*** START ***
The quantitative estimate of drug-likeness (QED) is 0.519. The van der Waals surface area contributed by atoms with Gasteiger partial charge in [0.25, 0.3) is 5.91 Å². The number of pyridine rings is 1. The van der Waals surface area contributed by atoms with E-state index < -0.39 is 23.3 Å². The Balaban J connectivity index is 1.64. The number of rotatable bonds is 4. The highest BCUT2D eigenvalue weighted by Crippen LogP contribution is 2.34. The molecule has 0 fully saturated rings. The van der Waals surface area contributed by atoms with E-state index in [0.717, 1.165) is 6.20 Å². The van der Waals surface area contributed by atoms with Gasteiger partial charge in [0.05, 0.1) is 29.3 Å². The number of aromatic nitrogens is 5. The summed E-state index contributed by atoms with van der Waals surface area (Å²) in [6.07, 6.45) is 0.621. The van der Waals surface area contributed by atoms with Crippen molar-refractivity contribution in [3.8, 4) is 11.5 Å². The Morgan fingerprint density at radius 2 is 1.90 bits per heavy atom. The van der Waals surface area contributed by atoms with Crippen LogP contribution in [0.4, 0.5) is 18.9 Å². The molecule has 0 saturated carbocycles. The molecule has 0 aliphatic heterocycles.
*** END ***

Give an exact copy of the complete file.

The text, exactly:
The quantitative estimate of drug-likeness (QED) is 0.519. The van der Waals surface area contributed by atoms with Gasteiger partial charge in [0.25, 0.3) is 5.91 Å². The number of pyridine rings is 1. The van der Waals surface area contributed by atoms with E-state index < -0.39 is 23.3 Å². The Balaban J connectivity index is 1.64. The number of rotatable bonds is 4. The highest BCUT2D eigenvalue weighted by Crippen LogP contribution is 2.34. The molecule has 0 fully saturated rings. The van der Waals surface area contributed by atoms with E-state index in [0.717, 1.165) is 6.20 Å². The van der Waals surface area contributed by atoms with Gasteiger partial charge in [0.05, 0.1) is 29.3 Å². The number of aromatic nitrogens is 5. The summed E-state index contributed by atoms with van der Waals surface area (Å²) in [6.07, 6.45) is 0.621. The van der Waals surface area contributed by atoms with Crippen molar-refractivity contribution in [3.8, 4) is 11.5 Å². The Morgan fingerprint density at radius 2 is 1.90 bits per heavy atom. The van der Waals surface area contributed by atoms with Crippen LogP contribution in [0.4, 0.5) is 18.9 Å². The molecule has 0 saturated carbocycles. The molecule has 0 aliphatic heterocycles.